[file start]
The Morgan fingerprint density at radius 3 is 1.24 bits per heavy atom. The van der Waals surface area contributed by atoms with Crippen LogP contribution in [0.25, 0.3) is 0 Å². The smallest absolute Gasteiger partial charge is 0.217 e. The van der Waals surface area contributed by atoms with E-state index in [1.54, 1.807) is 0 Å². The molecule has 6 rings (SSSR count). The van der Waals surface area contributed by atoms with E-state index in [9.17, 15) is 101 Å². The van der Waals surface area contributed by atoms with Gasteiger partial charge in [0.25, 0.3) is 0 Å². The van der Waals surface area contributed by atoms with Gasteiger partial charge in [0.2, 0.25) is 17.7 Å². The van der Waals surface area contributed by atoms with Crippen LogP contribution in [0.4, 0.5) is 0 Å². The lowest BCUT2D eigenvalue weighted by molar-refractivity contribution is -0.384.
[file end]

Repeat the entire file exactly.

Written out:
The Morgan fingerprint density at radius 3 is 1.24 bits per heavy atom. The van der Waals surface area contributed by atoms with Crippen LogP contribution in [0.25, 0.3) is 0 Å². The smallest absolute Gasteiger partial charge is 0.217 e. The van der Waals surface area contributed by atoms with E-state index in [1.54, 1.807) is 0 Å². The molecule has 6 rings (SSSR count). The van der Waals surface area contributed by atoms with E-state index in [9.17, 15) is 101 Å². The van der Waals surface area contributed by atoms with Gasteiger partial charge in [0.25, 0.3) is 0 Å². The van der Waals surface area contributed by atoms with Gasteiger partial charge in [0.2, 0.25) is 17.7 Å². The van der Waals surface area contributed by atoms with Crippen LogP contribution in [0.4, 0.5) is 0 Å². The lowest BCUT2D eigenvalue weighted by molar-refractivity contribution is -0.384.